RogerBW's Blog

Soonish, Kelly and Zach Wienersmith 14 January 2018

2017 non-fiction, popular science. A biologist and a cartoonist look at ten fields of technology that seem likely to produce large changes in human life.

I admit it, I got this because of the cartoonist: Zach writes and draws the excellent Saturday Morning Breakfast Cereal. I'm not generally a fan of pop science books, because they rarely go into interesting levels of detail, but what the Wienersmiths have done here is to try to get away from the usual thousand-word-article approach and go more in depth into specific topics. (After all, if you want a short overview of something, there's Wikipedia.)

One issue with all this, if you're a wimp, is that a 50,000-megawatt laser is an incredible weapon. Like, you could instantly incinerate just about anything from a long distance. This might make for some geopolitical headaches. But hey, maybe if we show other countries how cool our DOUBLE-LASER ROCKET is, they'll care less about the existential risk it poses to all nations on Earth. Or at least they'll say less about it.

This does mean it falls somewhat between stools, being neither a quick introduction not a truly detailed exposition. It assumes essentially no scientific knowledge and explains the basics (often very well), and I think someone with an enquiring mind who feels ignorant would find it a good starting point but would want to go further. (There's an extensive bibliography.)

A major concern at the moment is figuring out the particulars of law and order in space. At some point, these asteroids will need to be policed. You'll essentially have giant resource pools floating around in space, and once the technology comes along to make capturing these asteroids and extracting their resources easier, no doubt we'll end up with space-crime by space-criminals. As cool as this sounds, you might not feel great about it if you're the one with a space-knife in your space-back.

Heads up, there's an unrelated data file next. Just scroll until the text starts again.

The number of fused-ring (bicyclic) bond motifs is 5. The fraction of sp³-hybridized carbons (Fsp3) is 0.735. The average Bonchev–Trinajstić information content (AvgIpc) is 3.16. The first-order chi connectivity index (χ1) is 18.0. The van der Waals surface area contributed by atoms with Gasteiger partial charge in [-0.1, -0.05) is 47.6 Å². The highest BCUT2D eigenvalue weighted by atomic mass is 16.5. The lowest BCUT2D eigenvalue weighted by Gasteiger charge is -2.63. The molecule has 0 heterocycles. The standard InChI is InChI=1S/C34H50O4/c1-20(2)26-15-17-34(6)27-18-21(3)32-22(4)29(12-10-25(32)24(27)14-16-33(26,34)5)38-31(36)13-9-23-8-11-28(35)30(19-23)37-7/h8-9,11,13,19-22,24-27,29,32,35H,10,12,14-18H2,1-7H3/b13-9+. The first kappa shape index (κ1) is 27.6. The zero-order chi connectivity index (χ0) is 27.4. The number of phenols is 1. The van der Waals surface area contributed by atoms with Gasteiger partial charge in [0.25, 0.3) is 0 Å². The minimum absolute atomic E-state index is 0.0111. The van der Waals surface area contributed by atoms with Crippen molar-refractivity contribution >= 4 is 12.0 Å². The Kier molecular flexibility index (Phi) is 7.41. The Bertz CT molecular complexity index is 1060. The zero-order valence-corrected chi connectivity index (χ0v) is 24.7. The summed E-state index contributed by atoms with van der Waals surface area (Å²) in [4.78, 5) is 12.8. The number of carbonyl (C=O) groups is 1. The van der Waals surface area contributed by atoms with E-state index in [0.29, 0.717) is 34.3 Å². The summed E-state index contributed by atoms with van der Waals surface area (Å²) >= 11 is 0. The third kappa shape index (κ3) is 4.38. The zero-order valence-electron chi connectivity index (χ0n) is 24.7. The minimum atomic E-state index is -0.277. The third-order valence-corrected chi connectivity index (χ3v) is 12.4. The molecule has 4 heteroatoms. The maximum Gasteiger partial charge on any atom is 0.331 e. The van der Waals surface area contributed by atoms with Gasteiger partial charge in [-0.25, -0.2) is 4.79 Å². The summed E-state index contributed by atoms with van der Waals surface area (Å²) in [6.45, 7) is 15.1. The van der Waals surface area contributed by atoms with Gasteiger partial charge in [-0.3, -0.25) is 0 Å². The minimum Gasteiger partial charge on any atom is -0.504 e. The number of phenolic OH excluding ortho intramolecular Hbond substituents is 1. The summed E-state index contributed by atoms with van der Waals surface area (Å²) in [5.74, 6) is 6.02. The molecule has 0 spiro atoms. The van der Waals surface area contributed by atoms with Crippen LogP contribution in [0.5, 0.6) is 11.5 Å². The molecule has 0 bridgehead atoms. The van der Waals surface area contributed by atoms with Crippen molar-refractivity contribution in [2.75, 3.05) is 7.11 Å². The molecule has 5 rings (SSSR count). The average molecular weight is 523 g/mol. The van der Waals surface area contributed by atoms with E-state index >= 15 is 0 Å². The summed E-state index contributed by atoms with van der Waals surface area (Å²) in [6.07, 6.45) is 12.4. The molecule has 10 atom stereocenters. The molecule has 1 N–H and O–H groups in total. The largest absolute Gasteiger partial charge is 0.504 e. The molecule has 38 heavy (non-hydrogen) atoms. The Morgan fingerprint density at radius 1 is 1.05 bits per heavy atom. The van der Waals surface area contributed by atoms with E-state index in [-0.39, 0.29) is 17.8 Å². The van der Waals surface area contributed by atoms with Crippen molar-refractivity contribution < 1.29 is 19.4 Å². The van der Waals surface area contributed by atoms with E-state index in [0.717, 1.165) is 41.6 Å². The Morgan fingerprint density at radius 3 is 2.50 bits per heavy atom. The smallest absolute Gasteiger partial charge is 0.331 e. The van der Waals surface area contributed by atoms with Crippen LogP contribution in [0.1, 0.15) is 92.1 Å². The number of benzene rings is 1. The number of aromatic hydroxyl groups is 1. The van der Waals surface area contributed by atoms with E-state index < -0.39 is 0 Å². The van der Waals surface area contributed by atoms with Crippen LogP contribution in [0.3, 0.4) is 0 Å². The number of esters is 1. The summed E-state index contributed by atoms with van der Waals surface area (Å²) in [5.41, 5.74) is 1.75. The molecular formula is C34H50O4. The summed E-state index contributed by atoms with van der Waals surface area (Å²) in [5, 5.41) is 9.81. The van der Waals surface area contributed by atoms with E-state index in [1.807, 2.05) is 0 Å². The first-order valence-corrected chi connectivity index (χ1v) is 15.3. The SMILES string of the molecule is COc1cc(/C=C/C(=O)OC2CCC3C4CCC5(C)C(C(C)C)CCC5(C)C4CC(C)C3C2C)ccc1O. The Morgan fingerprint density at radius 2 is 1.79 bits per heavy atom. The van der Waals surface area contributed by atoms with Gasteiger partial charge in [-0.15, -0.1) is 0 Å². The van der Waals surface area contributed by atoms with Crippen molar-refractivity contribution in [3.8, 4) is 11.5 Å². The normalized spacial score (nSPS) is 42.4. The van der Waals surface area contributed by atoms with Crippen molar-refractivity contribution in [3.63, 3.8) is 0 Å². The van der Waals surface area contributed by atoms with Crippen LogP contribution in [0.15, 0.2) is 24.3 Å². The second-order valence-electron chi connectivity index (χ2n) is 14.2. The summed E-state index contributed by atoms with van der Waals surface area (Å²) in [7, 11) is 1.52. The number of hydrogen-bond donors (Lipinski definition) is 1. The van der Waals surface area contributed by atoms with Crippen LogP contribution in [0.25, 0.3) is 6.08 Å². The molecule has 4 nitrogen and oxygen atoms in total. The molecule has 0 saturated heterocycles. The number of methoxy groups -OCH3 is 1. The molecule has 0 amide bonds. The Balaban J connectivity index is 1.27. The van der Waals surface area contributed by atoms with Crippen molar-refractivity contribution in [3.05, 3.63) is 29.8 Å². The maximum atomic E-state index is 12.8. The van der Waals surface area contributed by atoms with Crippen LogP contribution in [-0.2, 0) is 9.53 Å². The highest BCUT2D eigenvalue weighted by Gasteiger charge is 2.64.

There are definite omissions; for example, in the chapter on brain-computer interfaces, fMRI gets described in terms of what it can and can't do, but the "dead salmon" experiment (and consequent huge warnings about checking your statistical methodology) aren't mentioned.

We have an abiding belief that enormous swarms of autonomous robots will be just fine. After all, we know many people in this field and several of them seem nonevil.

Each chapter is subdivided after the introduction: Where Are We Now? (including current research), Concerns (foreseeable problems, if it works), and How It Would Change the World (if it works). Several chapters end with a Nota Bene section with particularly egregious bits that didn't fit into the main chapter.

As far as your authors know, this is the only known gopher-related nuclear accident,

The main drawback of the book is that it's focused entirely on America: US sources get full attribution, outsiders are barely mentioned and never in detail. This is a standard problem in the American memeplex and for the majority of the audience probably won't matter.

So if you happen to notice a factual error please let us know. The best way is to tell your friends and family you're taking a long vacation and will be out of contact, then come to our house and descend the staircase into the dark basement below. There are snacks down there, we promise.

Nanotechnology is mentioned only once and in passing, which seems fair. There is a general assumption, rather than any examination, of continued increases in growth, energy consumption, and generally use of stuff. The cartoons are good, and very much in context.

I wouldn't want to pay a lot for this, but even to someone who considers himself reasonably well-versed in current science it has some new things to say.

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  1. Posted by John Dallman at 12:55pm on 14 January 2018

    Thanks, I had not heard of the dead salmon experiment. Now in the explanatory toolbox.

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